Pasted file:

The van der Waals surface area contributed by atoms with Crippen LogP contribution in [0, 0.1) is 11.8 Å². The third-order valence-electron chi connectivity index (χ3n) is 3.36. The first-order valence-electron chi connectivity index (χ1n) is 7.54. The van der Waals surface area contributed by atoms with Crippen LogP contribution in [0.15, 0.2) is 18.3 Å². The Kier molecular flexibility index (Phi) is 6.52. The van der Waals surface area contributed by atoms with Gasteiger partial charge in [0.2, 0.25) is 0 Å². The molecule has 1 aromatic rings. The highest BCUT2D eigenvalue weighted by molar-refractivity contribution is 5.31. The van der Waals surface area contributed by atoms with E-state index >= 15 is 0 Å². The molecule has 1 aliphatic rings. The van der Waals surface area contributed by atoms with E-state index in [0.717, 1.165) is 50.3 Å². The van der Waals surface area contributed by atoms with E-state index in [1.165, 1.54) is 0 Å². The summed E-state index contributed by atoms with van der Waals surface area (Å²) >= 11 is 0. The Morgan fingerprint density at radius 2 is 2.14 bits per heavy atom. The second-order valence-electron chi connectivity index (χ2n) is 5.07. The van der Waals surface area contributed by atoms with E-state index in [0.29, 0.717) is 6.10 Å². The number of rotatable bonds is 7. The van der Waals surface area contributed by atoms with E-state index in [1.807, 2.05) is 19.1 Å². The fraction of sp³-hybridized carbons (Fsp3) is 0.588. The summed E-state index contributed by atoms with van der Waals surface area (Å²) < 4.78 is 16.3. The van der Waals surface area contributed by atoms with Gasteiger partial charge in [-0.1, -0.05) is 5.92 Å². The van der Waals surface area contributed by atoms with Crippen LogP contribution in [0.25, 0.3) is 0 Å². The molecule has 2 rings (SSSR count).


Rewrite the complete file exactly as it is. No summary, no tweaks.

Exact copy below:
The van der Waals surface area contributed by atoms with Crippen LogP contribution in [0, 0.1) is 11.8 Å². The third-order valence-electron chi connectivity index (χ3n) is 3.36. The first-order valence-electron chi connectivity index (χ1n) is 7.54. The van der Waals surface area contributed by atoms with Crippen LogP contribution in [0.15, 0.2) is 18.3 Å². The Kier molecular flexibility index (Phi) is 6.52. The van der Waals surface area contributed by atoms with Gasteiger partial charge in [0.2, 0.25) is 0 Å². The molecule has 1 aromatic rings. The highest BCUT2D eigenvalue weighted by molar-refractivity contribution is 5.31. The van der Waals surface area contributed by atoms with E-state index >= 15 is 0 Å². The molecule has 1 aliphatic rings. The van der Waals surface area contributed by atoms with E-state index in [0.717, 1.165) is 50.3 Å². The van der Waals surface area contributed by atoms with E-state index in [1.165, 1.54) is 0 Å². The summed E-state index contributed by atoms with van der Waals surface area (Å²) >= 11 is 0. The Morgan fingerprint density at radius 2 is 2.14 bits per heavy atom. The second-order valence-electron chi connectivity index (χ2n) is 5.07. The van der Waals surface area contributed by atoms with E-state index in [0.29, 0.717) is 6.10 Å². The number of rotatable bonds is 7. The van der Waals surface area contributed by atoms with E-state index in [1.807, 2.05) is 19.1 Å². The fraction of sp³-hybridized carbons (Fsp3) is 0.588. The summed E-state index contributed by atoms with van der Waals surface area (Å²) < 4.78 is 16.3. The van der Waals surface area contributed by atoms with Gasteiger partial charge in [-0.1, -0.05) is 5.92 Å². The van der Waals surface area contributed by atoms with Crippen LogP contribution in [0.25, 0.3) is 0 Å². The molecule has 2 rings (SSSR count).